How to gain teaching experience

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Teaching can be an extremely gratifying experience and has become one of the dominant aspects of being a good doctor. The 'How to gain teaching experience' guide is designed to give you the information and tools you need to create great teaching opportunities and get the most out of them. 

Why teach?

It’s important to understand why you want to teach and what you want to achieve. It may be to improve your teaching skills, gain evidence for your training competencies or because you have a genuine interest in teaching and enjoy it. Your reason will dictate what, who and how much you teach. Ask yourself the following questions:

  • why do I want to teach?
  • what do I want to gain out of it? (short- and long-term)
  • how much am I willing to commit?
  • what do I need to achieve this?

Once you have considered these questions and set your mind to teaching, you must equip yourself with the appropriate skills to conduct adult learning. Short- and long-term courses may provide a good stepping stone for you. Consider teach the teacher courses and a part-time or full-time postgraduate certificate/diploma/masters.

You then need to explore your portfolio and discover what knowledge or skills you are confident enough about to teach others. It is always a good idea to have a consultant / senior clinician overseeing your programme and checking its standard.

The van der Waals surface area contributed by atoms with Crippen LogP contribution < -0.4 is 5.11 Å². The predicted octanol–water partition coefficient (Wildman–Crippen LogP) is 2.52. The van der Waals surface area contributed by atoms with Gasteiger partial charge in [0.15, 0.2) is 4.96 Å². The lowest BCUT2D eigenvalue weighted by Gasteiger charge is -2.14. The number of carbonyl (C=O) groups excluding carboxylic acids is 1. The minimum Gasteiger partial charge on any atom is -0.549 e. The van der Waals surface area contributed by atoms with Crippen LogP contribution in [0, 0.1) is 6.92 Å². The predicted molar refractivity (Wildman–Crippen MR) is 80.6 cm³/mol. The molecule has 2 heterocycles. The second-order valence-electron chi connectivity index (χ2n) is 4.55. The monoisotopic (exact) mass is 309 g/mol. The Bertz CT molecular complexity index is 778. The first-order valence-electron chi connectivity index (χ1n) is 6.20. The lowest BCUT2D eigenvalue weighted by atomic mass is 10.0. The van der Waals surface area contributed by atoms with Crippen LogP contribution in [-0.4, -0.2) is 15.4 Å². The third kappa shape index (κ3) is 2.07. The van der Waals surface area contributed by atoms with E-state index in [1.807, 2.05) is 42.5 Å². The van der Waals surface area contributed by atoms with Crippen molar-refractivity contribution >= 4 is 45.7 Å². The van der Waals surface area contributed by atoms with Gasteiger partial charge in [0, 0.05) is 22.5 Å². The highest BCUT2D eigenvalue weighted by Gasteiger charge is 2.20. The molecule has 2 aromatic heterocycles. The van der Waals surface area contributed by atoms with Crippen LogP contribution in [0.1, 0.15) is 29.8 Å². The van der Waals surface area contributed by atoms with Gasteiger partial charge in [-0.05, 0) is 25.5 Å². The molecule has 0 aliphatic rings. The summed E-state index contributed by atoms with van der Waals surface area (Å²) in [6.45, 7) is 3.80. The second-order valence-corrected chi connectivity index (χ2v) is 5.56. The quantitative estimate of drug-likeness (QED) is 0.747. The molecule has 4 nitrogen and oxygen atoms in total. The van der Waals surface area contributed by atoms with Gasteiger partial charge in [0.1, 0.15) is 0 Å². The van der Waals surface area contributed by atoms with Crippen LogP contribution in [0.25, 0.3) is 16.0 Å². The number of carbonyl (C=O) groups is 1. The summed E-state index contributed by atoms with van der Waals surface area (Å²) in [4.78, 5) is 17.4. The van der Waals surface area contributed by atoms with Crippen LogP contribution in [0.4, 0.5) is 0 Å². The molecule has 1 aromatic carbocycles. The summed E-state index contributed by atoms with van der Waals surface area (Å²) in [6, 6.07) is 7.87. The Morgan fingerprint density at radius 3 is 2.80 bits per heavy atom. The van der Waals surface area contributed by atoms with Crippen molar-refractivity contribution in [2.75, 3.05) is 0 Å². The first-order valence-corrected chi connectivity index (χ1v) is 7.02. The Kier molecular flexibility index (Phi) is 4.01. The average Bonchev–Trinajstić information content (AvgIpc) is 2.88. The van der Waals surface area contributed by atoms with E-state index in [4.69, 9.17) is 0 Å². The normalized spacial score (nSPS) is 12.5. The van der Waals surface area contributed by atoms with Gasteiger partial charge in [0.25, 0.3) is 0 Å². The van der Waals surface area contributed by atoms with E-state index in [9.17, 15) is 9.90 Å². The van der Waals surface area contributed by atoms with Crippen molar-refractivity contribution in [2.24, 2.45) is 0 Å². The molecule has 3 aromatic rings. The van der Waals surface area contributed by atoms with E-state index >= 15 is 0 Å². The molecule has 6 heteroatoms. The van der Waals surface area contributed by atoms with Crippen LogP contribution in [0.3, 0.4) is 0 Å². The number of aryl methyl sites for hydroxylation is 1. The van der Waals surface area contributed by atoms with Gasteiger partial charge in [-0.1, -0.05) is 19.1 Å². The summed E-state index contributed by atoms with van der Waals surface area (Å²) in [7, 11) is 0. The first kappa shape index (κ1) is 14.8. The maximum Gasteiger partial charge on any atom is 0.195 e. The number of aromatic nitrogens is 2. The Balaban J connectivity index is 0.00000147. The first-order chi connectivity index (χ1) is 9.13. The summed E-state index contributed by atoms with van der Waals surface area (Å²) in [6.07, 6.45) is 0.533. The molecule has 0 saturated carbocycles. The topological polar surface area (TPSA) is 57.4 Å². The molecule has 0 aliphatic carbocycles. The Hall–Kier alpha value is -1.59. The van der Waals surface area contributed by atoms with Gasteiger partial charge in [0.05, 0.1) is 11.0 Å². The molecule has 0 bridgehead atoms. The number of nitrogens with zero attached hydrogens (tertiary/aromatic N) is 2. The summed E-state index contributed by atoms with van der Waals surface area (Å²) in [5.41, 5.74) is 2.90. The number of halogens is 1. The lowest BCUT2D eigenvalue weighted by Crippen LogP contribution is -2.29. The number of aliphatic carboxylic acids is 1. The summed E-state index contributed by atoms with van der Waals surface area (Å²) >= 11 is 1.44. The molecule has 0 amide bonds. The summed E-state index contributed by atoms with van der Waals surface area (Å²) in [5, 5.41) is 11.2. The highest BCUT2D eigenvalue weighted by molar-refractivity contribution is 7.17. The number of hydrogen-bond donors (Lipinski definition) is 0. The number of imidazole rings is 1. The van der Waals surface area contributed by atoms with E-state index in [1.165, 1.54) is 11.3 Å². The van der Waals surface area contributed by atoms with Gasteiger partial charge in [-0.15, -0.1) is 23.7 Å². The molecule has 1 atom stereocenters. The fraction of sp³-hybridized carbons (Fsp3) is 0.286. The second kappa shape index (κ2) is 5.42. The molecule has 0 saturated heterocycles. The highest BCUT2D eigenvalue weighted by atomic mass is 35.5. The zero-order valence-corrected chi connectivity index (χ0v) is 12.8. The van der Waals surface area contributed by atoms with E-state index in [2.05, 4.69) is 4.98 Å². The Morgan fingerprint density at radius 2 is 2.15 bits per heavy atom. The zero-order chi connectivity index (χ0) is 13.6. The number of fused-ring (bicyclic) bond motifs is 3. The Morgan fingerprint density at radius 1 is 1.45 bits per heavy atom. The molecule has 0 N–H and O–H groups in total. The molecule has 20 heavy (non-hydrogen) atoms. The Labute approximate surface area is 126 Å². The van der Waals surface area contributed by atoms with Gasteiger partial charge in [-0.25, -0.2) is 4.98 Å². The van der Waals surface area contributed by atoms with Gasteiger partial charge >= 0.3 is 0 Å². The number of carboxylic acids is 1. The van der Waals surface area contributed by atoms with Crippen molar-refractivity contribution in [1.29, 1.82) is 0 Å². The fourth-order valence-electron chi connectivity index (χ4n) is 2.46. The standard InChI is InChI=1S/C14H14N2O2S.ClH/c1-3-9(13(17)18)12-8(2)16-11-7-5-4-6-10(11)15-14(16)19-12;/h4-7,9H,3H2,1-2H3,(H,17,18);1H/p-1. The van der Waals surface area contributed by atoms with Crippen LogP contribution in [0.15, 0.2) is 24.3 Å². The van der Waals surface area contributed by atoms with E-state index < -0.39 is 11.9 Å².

Plan your sessions

You will need to put together a plan for your teaching sessions. You should think about the topics and frequency as well as the target audience and method of delivery.

Ensure your teaching sessions are unique and there isn’t overlap with other organised teaching to increase your chances of success and to maximise attendance.

Once you have planned your teaching, you will need to book the following:

  • venue – this will be dependent on the size of the class and the tools required (eg projector, board with markers, procedure kits)
  • time slot – you may need to liaise with rota coordinators and other administrative staff and department leads
  • speakers – choose good speakers whose teaching style you already know / have experienced
  • equipment – consider health and safety.

Effective contact and feedback

You should have ways of contacting your audience to send reminders prior to the event, eg using a mailing list or a WhatsApp group. Don’t forget to organise feedback forms. These should contain good quality questions (there are courses that teach how to give and receive effective feedback) and should be printed and ready to hand out after the teaching session.

Other opportunities to teach include small group training sessions (by inviting a consultant to observe you, you can get a teaching ticket out of it) and joining other ongoing programmes.

The important part of teaching is to enjoy it and make the most of it. It may even surprise you and entice you into a career in medical education!

Veronica Melchionda, foundation doctor representative for the RCP's Student and Foundation Doctor Network